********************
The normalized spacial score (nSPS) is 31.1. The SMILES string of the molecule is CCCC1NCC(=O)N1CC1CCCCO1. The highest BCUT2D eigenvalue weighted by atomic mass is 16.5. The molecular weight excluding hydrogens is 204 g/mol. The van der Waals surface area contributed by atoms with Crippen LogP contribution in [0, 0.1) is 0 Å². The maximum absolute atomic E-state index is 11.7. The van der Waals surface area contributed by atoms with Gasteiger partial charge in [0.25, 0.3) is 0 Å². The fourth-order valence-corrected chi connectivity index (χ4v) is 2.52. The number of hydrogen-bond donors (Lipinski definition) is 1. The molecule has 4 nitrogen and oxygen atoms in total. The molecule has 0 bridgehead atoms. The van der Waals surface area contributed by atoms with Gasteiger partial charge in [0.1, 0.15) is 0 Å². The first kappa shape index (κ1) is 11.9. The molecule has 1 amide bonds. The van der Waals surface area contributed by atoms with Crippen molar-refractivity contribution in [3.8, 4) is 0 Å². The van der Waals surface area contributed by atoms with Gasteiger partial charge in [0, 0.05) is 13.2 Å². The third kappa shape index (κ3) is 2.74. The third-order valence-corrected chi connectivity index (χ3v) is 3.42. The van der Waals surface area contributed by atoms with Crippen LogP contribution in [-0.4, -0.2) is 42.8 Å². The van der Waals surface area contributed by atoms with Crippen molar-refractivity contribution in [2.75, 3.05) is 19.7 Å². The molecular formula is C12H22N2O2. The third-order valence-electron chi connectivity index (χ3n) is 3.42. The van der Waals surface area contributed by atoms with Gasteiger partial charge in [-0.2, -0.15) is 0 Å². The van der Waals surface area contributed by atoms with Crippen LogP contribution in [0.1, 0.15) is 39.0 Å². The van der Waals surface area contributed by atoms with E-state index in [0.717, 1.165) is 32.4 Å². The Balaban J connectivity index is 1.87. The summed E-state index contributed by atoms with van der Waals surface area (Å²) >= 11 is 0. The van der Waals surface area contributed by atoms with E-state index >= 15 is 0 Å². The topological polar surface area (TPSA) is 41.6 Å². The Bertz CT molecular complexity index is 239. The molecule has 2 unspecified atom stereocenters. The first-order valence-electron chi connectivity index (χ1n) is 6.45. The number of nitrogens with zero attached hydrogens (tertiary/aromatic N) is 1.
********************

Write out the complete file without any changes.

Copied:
The normalized spacial score (nSPS) is 31.1. The SMILES string of the molecule is CCCC1NCC(=O)N1CC1CCCCO1. The highest BCUT2D eigenvalue weighted by atomic mass is 16.5. The molecular weight excluding hydrogens is 204 g/mol. The van der Waals surface area contributed by atoms with Crippen LogP contribution in [0, 0.1) is 0 Å². The maximum absolute atomic E-state index is 11.7. The van der Waals surface area contributed by atoms with Gasteiger partial charge in [0.25, 0.3) is 0 Å². The fourth-order valence-corrected chi connectivity index (χ4v) is 2.52. The number of hydrogen-bond donors (Lipinski definition) is 1. The molecule has 4 nitrogen and oxygen atoms in total. The molecule has 0 bridgehead atoms. The van der Waals surface area contributed by atoms with Gasteiger partial charge in [0.1, 0.15) is 0 Å². The first kappa shape index (κ1) is 11.9. The molecule has 1 amide bonds. The van der Waals surface area contributed by atoms with Crippen molar-refractivity contribution in [3.8, 4) is 0 Å². The van der Waals surface area contributed by atoms with Gasteiger partial charge in [0, 0.05) is 13.2 Å². The third kappa shape index (κ3) is 2.74. The third-order valence-corrected chi connectivity index (χ3v) is 3.42. The van der Waals surface area contributed by atoms with Crippen LogP contribution in [-0.4, -0.2) is 42.8 Å². The van der Waals surface area contributed by atoms with Crippen molar-refractivity contribution in [2.75, 3.05) is 19.7 Å². The molecular formula is C12H22N2O2. The third-order valence-electron chi connectivity index (χ3n) is 3.42. The van der Waals surface area contributed by atoms with Gasteiger partial charge in [-0.2, -0.15) is 0 Å². The van der Waals surface area contributed by atoms with Crippen LogP contribution in [0.1, 0.15) is 39.0 Å². The van der Waals surface area contributed by atoms with E-state index in [0.717, 1.165) is 32.4 Å². The Balaban J connectivity index is 1.87. The summed E-state index contributed by atoms with van der Waals surface area (Å²) >= 11 is 0. The van der Waals surface area contributed by atoms with E-state index >= 15 is 0 Å². The topological polar surface area (TPSA) is 41.6 Å². The Bertz CT molecular complexity index is 239. The molecule has 2 unspecified atom stereocenters. The first-order valence-electron chi connectivity index (χ1n) is 6.45. The number of nitrogens with zero attached hydrogens (tertiary/aromatic N) is 1.